Battle of Ventersdorp

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The Battle of Ventersdorp on 9 August 1991 was a violent confrontation in the South African town of Ventersdorp between right wing supporters of the Afrikaner Weerstandsbeweging (AWB) and the South African Police and security forces. Though technically not a "battle", it became known as such in the media while official sources such as the Truth and Reconciliation Commission (TRC) simply refer to it as an "incident". Much of its notoriety lies in the fact that it was the first time in the 43 years of Apartheid that white police officers killed white protesters.

Background[edit]

The confrontation took place outside the Ventersdorp town hall where then State President F.W. de Klerk was scheduled to speak. At the time, right-wing resentment of De Klerk was running high following his unbanning of the African National Congress, releasing Nelson Mandela from prison the year before, and beginning negotiations to end apartheid. Amid violent right wing rhetoric and talk of Boer resistance, De Klerk's appearance in Ventersdorp, a right-wing stronghold and home town of AWB leader Eugène Terre'Blanche, became a flashpoint. The AWB called a protest in which the town was inundated by angry opponents of De Klerk, including armed paramilitary members of the AWB. The supporters had showed up from far and wide, even a group of angered White Namibian farmers joined in the mass protest. Weapons were confiscated at several police road- blocks near Ventersdorp.

Three months before on 11 May 1991, white armed AWB supporters led by Terre'Blanche clashed with police at the Ventersdorp farm of Goedgevonden, while attempting to force black squatters off the farm. They managed to break police lines and destroy several structures when police opened fire wounding four of them. They then proceeded to the nearby black township of Tshing attacking more houses before calm was restored by the Minister of Law and Order, Adriaan Vlok and Conservative Party deputy, Ferdi Hartzenberg.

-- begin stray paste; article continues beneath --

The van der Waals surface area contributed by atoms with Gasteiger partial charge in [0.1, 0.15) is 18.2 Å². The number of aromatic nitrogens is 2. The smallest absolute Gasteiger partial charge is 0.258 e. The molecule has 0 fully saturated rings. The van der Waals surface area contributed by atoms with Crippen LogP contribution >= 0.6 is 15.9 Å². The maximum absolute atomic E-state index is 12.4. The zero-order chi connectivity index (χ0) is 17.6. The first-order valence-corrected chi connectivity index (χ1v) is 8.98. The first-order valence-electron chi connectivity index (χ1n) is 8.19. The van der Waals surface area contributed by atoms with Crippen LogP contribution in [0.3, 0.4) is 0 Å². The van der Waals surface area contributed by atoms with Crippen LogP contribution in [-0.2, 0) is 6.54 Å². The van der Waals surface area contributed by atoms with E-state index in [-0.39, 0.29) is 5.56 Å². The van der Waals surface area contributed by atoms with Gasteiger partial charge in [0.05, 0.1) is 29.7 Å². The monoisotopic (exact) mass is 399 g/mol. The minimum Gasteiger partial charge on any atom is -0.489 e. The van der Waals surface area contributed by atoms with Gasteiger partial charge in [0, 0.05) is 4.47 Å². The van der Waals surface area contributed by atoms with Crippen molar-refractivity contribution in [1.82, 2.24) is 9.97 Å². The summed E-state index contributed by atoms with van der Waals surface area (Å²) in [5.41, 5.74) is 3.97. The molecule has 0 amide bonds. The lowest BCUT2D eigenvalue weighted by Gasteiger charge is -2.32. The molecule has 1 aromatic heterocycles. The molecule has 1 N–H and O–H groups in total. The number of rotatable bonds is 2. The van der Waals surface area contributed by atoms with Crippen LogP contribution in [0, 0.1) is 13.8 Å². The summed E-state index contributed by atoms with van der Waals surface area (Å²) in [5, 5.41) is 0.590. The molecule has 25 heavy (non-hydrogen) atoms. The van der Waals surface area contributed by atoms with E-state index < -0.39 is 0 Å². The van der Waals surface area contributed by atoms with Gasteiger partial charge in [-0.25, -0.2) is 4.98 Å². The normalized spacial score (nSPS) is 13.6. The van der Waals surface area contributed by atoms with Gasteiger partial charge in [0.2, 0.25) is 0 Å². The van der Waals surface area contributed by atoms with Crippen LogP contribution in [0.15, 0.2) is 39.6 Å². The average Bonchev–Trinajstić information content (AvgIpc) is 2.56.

Confrontation[edit]

The AWB supporters numbered 2,000. They were armed with hunting rifles and pistols and wore protective items to shield them from the effects of an inevitable tear gas attack by the riot police. The police equalled the AWB in number, but were considerably better trained and equipped.

Many unconventional tactics were employed by the AWB. They allegedly wore plaster of Paris on their limbs to protect them from police dogs. Video footage shows AWB members locking arms and carrying rags and vinegar to lessen the effects of tear gas.

Once the AWB cut the electricity and fired on the police, the police were ordered to shoot to kill. Three policemen were wounded, none of them fatally, while the police killed one AWB member. The AWB also fired into a police minibus. Two AWB members were killed and 13 were injured when the police returned fire from the minibus.

Terre'Blanche made a point of appearing in front on television cameras and said (in Afrikaans), "Where is De Klerk? I want to talk to him. He came here armed. Here lies a man on the ground and over there lies a man" (referring to injured policemen).

In all, three AWB members and one passer-by were killed. Six policemen, 13 AWB members, and 29 civilians were injured.

Aftermath[edit]

The growing conflict between right-wing groupings and the government has been identified as one of the most significant developments in the course of 1991, with the Battle of Ventersdorp as its high point.[1]

The events in Ventersdorp, as well as gains by the right-wing opposition in white by-elections, led De Klerk to call a referendum in March 1992. The referendum confirmed white support for the negotiation process, despite continued opposition from the far right.

Following the end of apartheid, Terre'Blanche and his supporters sought amnesty for the Battle of Ventersdorp and other acts. Amnesty was granted by the Truth and Reconciliation Commission.[2][3][4]

The three dead AWB members, A.F. Badenhorst, G.J. Koen and J.D. Conradie were honoured at an AWB ceremony in October 1994, in Ventersdorp. A monument still remembers their death.[5]

References[edit]

  1. ^ Graeme Simpson & Janine Rauch (1993). Boister, N. and Ferguson-Brown, K, ed. "Political Violence: 1991". Centre for the Study of Violence and Reconciliation, Human Rights Yearbook 1992, First Edition (Cape Town: Oxford University Press): 212–239. Retrieved 1 June 2008. 
  2. ^ "Amnesty decision AC/99/0221". Truth and Reconciliation Commission. 1999. Retrieved 11 October 2006. 
  3. ^ "Amnesty hearing". Truth and Reconciliation Commission. 11 May 1999. Retrieved 25 April 2007. 
  4. ^ "Terre'Blanche calls for De Klerk to answer at his amnesty hearing". SAPA. 11 May 1999. 
  5. ^ Rory Carroll (10 May 2004). "Terre'Blanche returns to a new world". Manchester Guardian. Retrieved 17 November 2008. 

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